In The Hitcher, Sean Bean stars as a mysterious stranger who plays a deadly game of cat and mouse on the back roads of New Mexico - leaving a trail of blood, mayhem and twisted metal in his wake.
A veteran performer from the North of England, Bean sprang to prominence as Boromir in Peter Jackson’s Lord of The Rings trilogy, having made his name in films like Stormy Monday, The Field and opposite Harrison Ford in Patriot Games.
A Sheffield native and self-described football fanatic, he makes his home in North London.
Hey Sean. So you once said you'd never play another role like this (ie a bad guy)…
Sean Bean: Did I? Well, I changed my mind (laughs). I mean, in Troy, I was quite good. And then I played somebody else good. I guess I must have gotten fed up with playing gentlemen.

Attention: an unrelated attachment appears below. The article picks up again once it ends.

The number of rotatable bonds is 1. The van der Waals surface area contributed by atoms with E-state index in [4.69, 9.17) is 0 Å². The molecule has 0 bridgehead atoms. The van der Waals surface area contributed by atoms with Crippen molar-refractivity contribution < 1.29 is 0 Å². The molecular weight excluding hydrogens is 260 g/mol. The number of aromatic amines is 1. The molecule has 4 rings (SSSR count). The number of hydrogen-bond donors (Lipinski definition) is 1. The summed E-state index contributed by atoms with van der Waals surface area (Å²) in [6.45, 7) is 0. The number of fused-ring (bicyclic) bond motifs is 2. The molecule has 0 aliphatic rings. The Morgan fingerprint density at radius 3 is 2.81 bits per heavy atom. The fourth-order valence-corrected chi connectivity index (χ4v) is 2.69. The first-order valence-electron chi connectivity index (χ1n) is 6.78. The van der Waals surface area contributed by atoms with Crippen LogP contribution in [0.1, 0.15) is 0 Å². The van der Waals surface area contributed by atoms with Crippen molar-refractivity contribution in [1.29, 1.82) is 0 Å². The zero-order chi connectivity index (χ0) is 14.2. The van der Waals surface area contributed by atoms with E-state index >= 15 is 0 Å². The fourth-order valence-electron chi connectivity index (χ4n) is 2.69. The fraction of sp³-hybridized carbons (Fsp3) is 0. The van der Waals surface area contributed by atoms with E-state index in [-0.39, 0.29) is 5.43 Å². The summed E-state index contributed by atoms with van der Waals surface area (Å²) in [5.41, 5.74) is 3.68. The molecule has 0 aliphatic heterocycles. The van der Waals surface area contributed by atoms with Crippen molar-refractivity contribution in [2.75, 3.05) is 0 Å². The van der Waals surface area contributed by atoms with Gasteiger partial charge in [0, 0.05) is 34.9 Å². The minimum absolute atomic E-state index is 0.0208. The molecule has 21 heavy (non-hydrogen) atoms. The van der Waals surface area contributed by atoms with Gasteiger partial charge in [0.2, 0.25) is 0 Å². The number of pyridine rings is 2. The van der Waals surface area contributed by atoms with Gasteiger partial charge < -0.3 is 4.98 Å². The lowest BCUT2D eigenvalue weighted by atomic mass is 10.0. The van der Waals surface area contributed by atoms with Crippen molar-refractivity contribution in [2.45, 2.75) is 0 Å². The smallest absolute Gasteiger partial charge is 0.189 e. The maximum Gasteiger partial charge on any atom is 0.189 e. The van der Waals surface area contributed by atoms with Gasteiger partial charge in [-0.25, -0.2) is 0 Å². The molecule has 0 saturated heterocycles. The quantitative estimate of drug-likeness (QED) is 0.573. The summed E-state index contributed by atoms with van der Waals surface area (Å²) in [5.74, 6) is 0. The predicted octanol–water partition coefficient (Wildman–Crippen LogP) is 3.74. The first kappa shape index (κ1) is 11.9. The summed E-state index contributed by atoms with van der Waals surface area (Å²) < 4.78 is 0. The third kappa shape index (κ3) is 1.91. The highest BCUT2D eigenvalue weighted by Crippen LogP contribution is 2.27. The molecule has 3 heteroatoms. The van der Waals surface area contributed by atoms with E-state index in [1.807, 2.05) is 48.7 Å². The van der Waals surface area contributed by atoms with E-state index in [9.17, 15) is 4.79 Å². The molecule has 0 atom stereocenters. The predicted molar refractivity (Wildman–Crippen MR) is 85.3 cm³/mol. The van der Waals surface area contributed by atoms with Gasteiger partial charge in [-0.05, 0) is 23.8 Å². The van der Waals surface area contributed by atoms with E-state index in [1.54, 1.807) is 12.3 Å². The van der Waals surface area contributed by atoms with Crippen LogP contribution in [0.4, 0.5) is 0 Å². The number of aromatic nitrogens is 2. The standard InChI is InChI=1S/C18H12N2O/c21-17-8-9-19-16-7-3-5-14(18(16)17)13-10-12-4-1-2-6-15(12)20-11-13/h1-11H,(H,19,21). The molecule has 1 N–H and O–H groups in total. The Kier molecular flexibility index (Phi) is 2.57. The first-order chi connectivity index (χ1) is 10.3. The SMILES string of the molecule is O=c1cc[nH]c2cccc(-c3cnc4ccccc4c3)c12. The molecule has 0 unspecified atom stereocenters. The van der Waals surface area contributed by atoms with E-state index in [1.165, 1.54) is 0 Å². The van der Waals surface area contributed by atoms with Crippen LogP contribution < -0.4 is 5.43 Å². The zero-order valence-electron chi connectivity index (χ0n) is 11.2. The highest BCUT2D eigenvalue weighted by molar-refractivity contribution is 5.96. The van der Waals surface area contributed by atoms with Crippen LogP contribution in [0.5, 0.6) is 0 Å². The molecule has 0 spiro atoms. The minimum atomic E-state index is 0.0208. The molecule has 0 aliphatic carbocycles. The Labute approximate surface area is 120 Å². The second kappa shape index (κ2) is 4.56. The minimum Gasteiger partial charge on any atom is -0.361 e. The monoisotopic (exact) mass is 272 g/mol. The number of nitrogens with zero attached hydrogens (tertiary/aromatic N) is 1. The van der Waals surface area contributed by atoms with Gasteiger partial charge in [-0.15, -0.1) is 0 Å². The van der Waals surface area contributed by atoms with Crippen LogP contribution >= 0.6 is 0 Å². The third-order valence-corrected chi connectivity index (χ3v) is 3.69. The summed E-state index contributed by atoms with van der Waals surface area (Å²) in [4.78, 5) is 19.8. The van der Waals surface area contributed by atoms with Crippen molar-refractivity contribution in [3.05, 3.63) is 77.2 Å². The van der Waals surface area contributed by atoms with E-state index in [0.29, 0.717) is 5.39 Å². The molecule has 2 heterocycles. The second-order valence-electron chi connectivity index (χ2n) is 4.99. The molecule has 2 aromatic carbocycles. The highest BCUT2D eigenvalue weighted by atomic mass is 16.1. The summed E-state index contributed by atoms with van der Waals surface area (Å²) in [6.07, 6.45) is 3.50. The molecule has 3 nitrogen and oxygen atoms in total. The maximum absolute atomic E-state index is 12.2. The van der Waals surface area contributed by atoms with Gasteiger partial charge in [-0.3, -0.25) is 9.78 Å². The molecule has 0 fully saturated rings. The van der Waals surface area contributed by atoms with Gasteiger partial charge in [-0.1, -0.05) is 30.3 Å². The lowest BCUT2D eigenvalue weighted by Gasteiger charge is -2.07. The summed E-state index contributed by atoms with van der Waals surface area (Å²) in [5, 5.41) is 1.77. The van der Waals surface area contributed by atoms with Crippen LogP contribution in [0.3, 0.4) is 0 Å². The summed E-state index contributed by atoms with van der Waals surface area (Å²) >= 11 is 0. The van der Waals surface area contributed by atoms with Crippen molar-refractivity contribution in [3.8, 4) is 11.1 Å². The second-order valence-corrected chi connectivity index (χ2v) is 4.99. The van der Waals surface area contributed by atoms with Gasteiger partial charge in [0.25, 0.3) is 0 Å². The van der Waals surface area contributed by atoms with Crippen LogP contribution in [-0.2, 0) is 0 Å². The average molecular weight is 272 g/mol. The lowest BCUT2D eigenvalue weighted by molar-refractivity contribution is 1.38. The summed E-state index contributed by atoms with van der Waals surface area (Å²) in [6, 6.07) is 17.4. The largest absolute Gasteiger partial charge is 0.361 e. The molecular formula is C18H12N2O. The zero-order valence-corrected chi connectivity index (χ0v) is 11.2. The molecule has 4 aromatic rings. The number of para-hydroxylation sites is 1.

You're quite good at it though...
SB: Which is why they keep asking me to do them (laughs)!
Have you ever gone hitchhiking yourself?
SB: No… I don’t think I’d like to get in anybody else’s car, actually.
Did you ever pick someone up?
SB: Well, I suppose it’s the charitable thing to do. But there’s always somebody else coming up behind, so I’m sure they always get there (laughs). A lot of kids go off hitchhiking in Europe during their gap year. I suppose it’s a relatively safe thing to do. I don’t know if I’d let my kids do it, though. Actually, I know I would mind. I wouldn’t tell them to get in a car with anybody. I just think it’s a weird thing to do, to get into a stranger’s car.